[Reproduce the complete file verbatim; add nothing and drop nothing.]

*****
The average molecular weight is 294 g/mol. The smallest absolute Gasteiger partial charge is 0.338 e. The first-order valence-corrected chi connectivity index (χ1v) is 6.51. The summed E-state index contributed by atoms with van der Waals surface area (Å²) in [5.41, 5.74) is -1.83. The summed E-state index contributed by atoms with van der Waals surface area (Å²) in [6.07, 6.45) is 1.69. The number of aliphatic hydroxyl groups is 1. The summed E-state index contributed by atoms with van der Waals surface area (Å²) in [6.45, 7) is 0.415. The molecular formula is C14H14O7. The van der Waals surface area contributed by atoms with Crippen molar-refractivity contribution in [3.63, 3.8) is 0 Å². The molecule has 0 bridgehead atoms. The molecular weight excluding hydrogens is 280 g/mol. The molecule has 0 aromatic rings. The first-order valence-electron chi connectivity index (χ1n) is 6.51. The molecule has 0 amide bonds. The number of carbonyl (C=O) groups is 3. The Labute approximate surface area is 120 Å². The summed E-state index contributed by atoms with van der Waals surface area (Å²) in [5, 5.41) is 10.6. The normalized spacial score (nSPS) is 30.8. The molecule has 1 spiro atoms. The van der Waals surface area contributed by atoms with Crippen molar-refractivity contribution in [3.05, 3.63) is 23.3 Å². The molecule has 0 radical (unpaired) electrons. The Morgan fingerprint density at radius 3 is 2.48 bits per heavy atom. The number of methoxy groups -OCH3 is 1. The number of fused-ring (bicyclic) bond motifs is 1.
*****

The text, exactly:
The average molecular weight is 294 g/mol. The smallest absolute Gasteiger partial charge is 0.338 e. The first-order valence-corrected chi connectivity index (χ1v) is 6.51. The summed E-state index contributed by atoms with van der Waals surface area (Å²) in [5.41, 5.74) is -1.83. The summed E-state index contributed by atoms with van der Waals surface area (Å²) in [6.07, 6.45) is 1.69. The number of aliphatic hydroxyl groups is 1. The summed E-state index contributed by atoms with van der Waals surface area (Å²) in [6.45, 7) is 0.415. The molecular formula is C14H14O7. The van der Waals surface area contributed by atoms with Crippen molar-refractivity contribution in [3.63, 3.8) is 0 Å². The molecule has 0 bridgehead atoms. The molecular weight excluding hydrogens is 280 g/mol. The molecule has 0 aromatic rings. The first-order valence-electron chi connectivity index (χ1n) is 6.51. The molecule has 0 amide bonds. The number of carbonyl (C=O) groups is 3. The Labute approximate surface area is 120 Å². The summed E-state index contributed by atoms with van der Waals surface area (Å²) in [5, 5.41) is 10.6. The normalized spacial score (nSPS) is 30.8. The molecule has 1 spiro atoms. The van der Waals surface area contributed by atoms with Crippen molar-refractivity contribution in [3.05, 3.63) is 23.3 Å². The molecule has 0 radical (unpaired) electrons. The Morgan fingerprint density at radius 3 is 2.48 bits per heavy atom. The number of methoxy groups -OCH3 is 1. The number of fused-ring (bicyclic) bond motifs is 1.